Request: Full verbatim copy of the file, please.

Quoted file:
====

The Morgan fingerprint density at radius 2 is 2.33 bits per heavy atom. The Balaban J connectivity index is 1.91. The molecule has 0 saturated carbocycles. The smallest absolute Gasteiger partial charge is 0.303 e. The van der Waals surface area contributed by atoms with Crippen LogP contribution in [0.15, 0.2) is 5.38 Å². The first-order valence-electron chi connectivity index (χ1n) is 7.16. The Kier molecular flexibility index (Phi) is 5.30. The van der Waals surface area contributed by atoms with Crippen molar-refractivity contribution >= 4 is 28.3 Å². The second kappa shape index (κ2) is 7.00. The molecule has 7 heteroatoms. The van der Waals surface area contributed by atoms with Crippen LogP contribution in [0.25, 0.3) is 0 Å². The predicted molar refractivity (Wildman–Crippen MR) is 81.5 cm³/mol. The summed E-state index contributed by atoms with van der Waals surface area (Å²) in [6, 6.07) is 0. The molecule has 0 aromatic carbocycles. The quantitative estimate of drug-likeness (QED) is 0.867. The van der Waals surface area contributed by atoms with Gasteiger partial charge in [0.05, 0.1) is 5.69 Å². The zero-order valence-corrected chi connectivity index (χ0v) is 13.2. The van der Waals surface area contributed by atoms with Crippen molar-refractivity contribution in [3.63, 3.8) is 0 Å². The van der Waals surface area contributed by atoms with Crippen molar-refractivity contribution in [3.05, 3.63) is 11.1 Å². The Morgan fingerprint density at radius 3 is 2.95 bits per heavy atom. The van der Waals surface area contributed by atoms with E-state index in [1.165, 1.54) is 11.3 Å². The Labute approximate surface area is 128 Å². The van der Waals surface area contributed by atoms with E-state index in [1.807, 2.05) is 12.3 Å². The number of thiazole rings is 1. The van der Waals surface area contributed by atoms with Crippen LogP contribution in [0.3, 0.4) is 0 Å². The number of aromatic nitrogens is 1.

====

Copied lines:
The Morgan fingerprint density at radius 2 is 2.33 bits per heavy atom. The Balaban J connectivity index is 1.91. The molecule has 0 saturated carbocycles. The smallest absolute Gasteiger partial charge is 0.303 e. The van der Waals surface area contributed by atoms with Crippen LogP contribution in [0.15, 0.2) is 5.38 Å². The first-order valence-electron chi connectivity index (χ1n) is 7.16. The Kier molecular flexibility index (Phi) is 5.30. The van der Waals surface area contributed by atoms with Crippen molar-refractivity contribution >= 4 is 28.3 Å². The second kappa shape index (κ2) is 7.00. The molecule has 7 heteroatoms. The van der Waals surface area contributed by atoms with Crippen LogP contribution in [0.25, 0.3) is 0 Å². The predicted molar refractivity (Wildman–Crippen MR) is 81.5 cm³/mol. The summed E-state index contributed by atoms with van der Waals surface area (Å²) in [6, 6.07) is 0. The molecule has 0 aromatic carbocycles. The quantitative estimate of drug-likeness (QED) is 0.867. The van der Waals surface area contributed by atoms with Gasteiger partial charge in [0.05, 0.1) is 5.69 Å². The zero-order valence-corrected chi connectivity index (χ0v) is 13.2. The van der Waals surface area contributed by atoms with Crippen molar-refractivity contribution in [3.63, 3.8) is 0 Å². The van der Waals surface area contributed by atoms with Crippen molar-refractivity contribution in [3.05, 3.63) is 11.1 Å². The Morgan fingerprint density at radius 3 is 2.95 bits per heavy atom. The van der Waals surface area contributed by atoms with E-state index in [1.165, 1.54) is 11.3 Å². The Labute approximate surface area is 128 Å². The van der Waals surface area contributed by atoms with E-state index in [1.807, 2.05) is 12.3 Å². The number of thiazole rings is 1. The van der Waals surface area contributed by atoms with Crippen LogP contribution in [0.3, 0.4) is 0 Å². The number of aromatic nitrogens is 1.